My Father would not dream of taking a bus everywhere, but mum loved London buses, insisting that the view from the top of a Routemaster was the best view in the world. It became her thing that every Tuesday, she'd set off on an expidition. I was working in central London at the time and she'd often arrive at reception of the office and summon me to buy her lunch. I worked in various offices, on Windmill St, on Piccadilly, on Lower Thames Street to name a few. She'd take me around the pubs and tell me stories of these haunts in the war. When I was working in Windmill Street, she was shocked when I suggested lunch in The Fitzroy Tavern. She explained that during the war, this was notorious for 'artistic types'. She said that she'd been in their once as a very young, naive girl and was delighted when all of the characters made a big fuss of her. She was less than impressed when she realised that they were making even more fuss of the big burly American who she was with. Apparently the poor lad was a country lad who was most confused. He blotted his copybook by insulting London after they departed, a place my mother loved with a passion. Fortunately for me, that was the end of that!
When I worked at no 100 Pall Mall, she was most impressed, declaring that I had finally made it. We had afternoon tea at Simpsons. When I moved to Lower Thames Street, she insisted I met her at Lombard St, she wanted to see the old head office of Barclays Bank, where she had worked during the war on the Switchboard. Armed with the letter she received from the chairman that she was given when she left, she made her way to reception and asked if she could have a look around. A very nice manager gave her a little our. She was a tad disappointed at how it had changed, but told me that is London, you blink and it's reinvented itself.
My mothers favourite bus was the 113. This would take you from Mill Hill to the West End. She knew all of the routes and would spend the week planning her itinery. Her favourite time of year was the January Sales. She'd often buy next years Xmas presents at these. Arriving back home from the bus with large bags of shopping. My Dad would say "Why don't you just let me drive you up there?". She would say "why waste the petrol when I have a bus pass". One day I asked Dad why he didn't go with her. He replied "I didn't work for 45 years to get the bloody bus". My father would drive everywhere, even from our house to the Church, which was less than 1/4 of a mile. He loved cars and hated public transport. After he died in 1987, I discussed this with my Mum. She explained that she would have hated him coming along. He'd have moaned the whole time and hated shopping. She said that whilst she was on the bus, she was in another world.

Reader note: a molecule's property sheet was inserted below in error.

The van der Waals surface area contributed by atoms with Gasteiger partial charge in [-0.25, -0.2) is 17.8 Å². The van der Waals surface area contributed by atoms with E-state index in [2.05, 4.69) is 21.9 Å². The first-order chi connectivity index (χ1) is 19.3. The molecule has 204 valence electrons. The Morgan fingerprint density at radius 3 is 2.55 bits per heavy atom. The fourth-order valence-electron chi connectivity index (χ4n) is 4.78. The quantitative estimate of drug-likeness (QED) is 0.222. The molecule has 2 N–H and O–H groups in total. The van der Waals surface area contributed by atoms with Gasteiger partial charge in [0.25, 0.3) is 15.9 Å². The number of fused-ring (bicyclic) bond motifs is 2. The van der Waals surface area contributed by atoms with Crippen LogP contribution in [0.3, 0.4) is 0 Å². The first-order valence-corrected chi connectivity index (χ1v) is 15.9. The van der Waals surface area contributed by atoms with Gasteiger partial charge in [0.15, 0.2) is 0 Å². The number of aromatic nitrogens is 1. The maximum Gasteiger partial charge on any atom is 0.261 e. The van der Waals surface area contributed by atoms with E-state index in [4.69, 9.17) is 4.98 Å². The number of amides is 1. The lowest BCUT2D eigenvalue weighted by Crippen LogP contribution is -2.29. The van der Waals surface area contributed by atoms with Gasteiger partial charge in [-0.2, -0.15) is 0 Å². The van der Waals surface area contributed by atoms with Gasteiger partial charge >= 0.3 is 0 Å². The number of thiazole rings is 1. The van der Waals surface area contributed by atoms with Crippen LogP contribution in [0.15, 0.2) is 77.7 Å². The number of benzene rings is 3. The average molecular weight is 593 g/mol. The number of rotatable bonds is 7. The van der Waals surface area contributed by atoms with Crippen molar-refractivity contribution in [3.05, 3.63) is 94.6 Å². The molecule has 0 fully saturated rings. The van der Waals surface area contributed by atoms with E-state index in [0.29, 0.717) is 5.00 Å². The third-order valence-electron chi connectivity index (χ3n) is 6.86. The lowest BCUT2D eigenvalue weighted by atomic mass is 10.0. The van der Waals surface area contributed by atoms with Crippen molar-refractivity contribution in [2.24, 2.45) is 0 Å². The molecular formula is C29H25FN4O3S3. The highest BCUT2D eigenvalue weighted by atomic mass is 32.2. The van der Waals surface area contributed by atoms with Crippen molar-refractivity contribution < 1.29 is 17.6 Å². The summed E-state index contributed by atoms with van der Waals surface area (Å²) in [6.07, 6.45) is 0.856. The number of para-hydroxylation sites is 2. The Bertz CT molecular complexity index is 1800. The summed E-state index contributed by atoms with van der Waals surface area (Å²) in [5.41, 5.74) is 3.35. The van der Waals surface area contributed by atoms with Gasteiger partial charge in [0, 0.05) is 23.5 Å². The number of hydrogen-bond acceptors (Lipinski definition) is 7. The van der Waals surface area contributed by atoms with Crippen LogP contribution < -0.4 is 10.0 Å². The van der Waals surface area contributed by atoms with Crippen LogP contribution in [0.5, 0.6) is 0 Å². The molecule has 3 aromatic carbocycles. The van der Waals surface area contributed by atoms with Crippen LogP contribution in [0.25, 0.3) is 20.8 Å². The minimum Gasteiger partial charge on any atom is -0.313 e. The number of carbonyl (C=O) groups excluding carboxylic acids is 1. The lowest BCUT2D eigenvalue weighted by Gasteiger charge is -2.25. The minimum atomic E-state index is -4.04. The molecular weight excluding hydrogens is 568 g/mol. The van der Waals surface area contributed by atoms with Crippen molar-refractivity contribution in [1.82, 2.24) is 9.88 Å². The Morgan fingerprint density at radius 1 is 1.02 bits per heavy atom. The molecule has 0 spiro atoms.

I was fascinated when she told me about the war. She worked briefly in a Drapers in Regent Street. She had a cold and took a day off. It had been bombed, killing everyone. She said her Guardian Angel had been watching over her that day. She showed me the site. You can see, if you look up, that the style of building is different. She had other idiosyncricies. She'd get the bus to Burnt Oak as the mushrooms were cheaper. She liked Burnt Oak as the family had lived there during and after the war. When I was small she knew all of the shopkeepers and we were all registered at the Watling Medical practice. The market was a place she loved. She would buy us all toys for Xmas there. My father was less keen. When he'd been in a Rumanian prisoner of war camp in 1944 he'd written to my mother saying it was lovely, just like Burnt Oak.
Mum had buses she liked, as well as the 113, she rather liked the 140. When we were small, she'd take us on it to Heathrow to look at planes. It was her bus of choice to Burnt Oak. She disliked the 52, as although it went to Burnt Oak, it went a more circuitous route. She liked the 251 as she would take visitors to the Rising Sun for a beer on it, when Dad was not around. Before she got the buspass, she'd also like the Green Line buses as these were far quicker, with less stops. This was always a 'treat'. I recall her getting the 717 to St Johns Wood for hospital appointments when she had cancer. Although Green Line buses used the same fleet as London Transport, if felt totally different being on one. The stop was by Daws Lane.
My mum felt that London buses were not the same when the conductor was dispensed with. She always said that a conductor made 'ladies feel safe'. I used to think it terribly old fashioned and twee, but now I have come to believe that she was right. Guards on trains and conductors on buses make a huge difference for people with access issues or who are just nervous. She was of the opinion that the people who abolished them were neither female or regular users. There is a misguided view that CCTV can do the same job. It can't. A conductor will spot trouble and will deal with it. CCTV simply means that when the deed has been done, someone can review it.
If you are approaching the official start of codgerdom and get a buspass this year, don't despair. There is a world out there awaiting you. Hopefully, it will be safe enough to venture out when you get your pass, embrace the pipe and slippers when you get the opportunity. I know I will when I get there!